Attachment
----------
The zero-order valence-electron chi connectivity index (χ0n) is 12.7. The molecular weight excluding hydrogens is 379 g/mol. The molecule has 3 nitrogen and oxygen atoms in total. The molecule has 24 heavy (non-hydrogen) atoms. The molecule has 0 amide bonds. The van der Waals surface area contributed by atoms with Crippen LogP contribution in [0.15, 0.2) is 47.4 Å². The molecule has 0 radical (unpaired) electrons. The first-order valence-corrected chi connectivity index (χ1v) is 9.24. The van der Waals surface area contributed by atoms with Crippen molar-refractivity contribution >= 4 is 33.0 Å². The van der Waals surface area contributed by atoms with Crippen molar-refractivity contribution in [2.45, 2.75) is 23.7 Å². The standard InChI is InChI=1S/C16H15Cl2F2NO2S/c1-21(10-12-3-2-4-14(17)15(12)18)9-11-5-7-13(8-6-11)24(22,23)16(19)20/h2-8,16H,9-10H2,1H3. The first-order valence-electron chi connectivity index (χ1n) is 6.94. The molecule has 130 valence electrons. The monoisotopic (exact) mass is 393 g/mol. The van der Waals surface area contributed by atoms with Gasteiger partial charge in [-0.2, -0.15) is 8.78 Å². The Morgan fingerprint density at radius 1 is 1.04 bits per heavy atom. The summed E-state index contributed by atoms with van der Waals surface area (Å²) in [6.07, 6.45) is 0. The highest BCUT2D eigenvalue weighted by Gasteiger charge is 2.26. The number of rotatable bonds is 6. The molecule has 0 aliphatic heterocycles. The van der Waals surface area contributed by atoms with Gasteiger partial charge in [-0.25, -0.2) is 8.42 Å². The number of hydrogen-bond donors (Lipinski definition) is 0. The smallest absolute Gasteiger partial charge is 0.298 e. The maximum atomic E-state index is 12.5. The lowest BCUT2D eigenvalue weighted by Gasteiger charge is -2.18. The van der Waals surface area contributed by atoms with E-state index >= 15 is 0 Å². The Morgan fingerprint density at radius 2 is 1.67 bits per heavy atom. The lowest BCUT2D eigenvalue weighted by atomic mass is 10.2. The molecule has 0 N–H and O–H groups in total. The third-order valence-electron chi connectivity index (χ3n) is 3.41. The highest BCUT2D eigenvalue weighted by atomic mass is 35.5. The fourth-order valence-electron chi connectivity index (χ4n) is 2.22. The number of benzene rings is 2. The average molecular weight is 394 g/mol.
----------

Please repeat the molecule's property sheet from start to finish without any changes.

The zero-order valence-electron chi connectivity index (χ0n) is 12.7. The molecular weight excluding hydrogens is 379 g/mol. The molecule has 3 nitrogen and oxygen atoms in total. The molecule has 24 heavy (non-hydrogen) atoms. The molecule has 0 amide bonds. The van der Waals surface area contributed by atoms with Crippen LogP contribution in [0.15, 0.2) is 47.4 Å². The molecule has 0 radical (unpaired) electrons. The first-order valence-corrected chi connectivity index (χ1v) is 9.24. The van der Waals surface area contributed by atoms with Crippen molar-refractivity contribution >= 4 is 33.0 Å². The van der Waals surface area contributed by atoms with Crippen molar-refractivity contribution in [2.45, 2.75) is 23.7 Å². The standard InChI is InChI=1S/C16H15Cl2F2NO2S/c1-21(10-12-3-2-4-14(17)15(12)18)9-11-5-7-13(8-6-11)24(22,23)16(19)20/h2-8,16H,9-10H2,1H3. The first-order valence-electron chi connectivity index (χ1n) is 6.94. The molecule has 130 valence electrons. The monoisotopic (exact) mass is 393 g/mol. The van der Waals surface area contributed by atoms with Gasteiger partial charge in [-0.2, -0.15) is 8.78 Å². The Morgan fingerprint density at radius 1 is 1.04 bits per heavy atom. The summed E-state index contributed by atoms with van der Waals surface area (Å²) in [6.07, 6.45) is 0. The highest BCUT2D eigenvalue weighted by Gasteiger charge is 2.26. The number of rotatable bonds is 6. The molecule has 0 aliphatic heterocycles. The van der Waals surface area contributed by atoms with Gasteiger partial charge in [-0.25, -0.2) is 8.42 Å². The number of hydrogen-bond donors (Lipinski definition) is 0. The smallest absolute Gasteiger partial charge is 0.298 e. The maximum atomic E-state index is 12.5. The lowest BCUT2D eigenvalue weighted by Gasteiger charge is -2.18. The van der Waals surface area contributed by atoms with E-state index >= 15 is 0 Å². The Morgan fingerprint density at radius 2 is 1.67 bits per heavy atom. The lowest BCUT2D eigenvalue weighted by atomic mass is 10.2. The molecule has 0 N–H and O–H groups in total. The third-order valence-electron chi connectivity index (χ3n) is 3.41. The highest BCUT2D eigenvalue weighted by atomic mass is 35.5. The fourth-order valence-electron chi connectivity index (χ4n) is 2.22. The number of benzene rings is 2. The average molecular weight is 394 g/mol.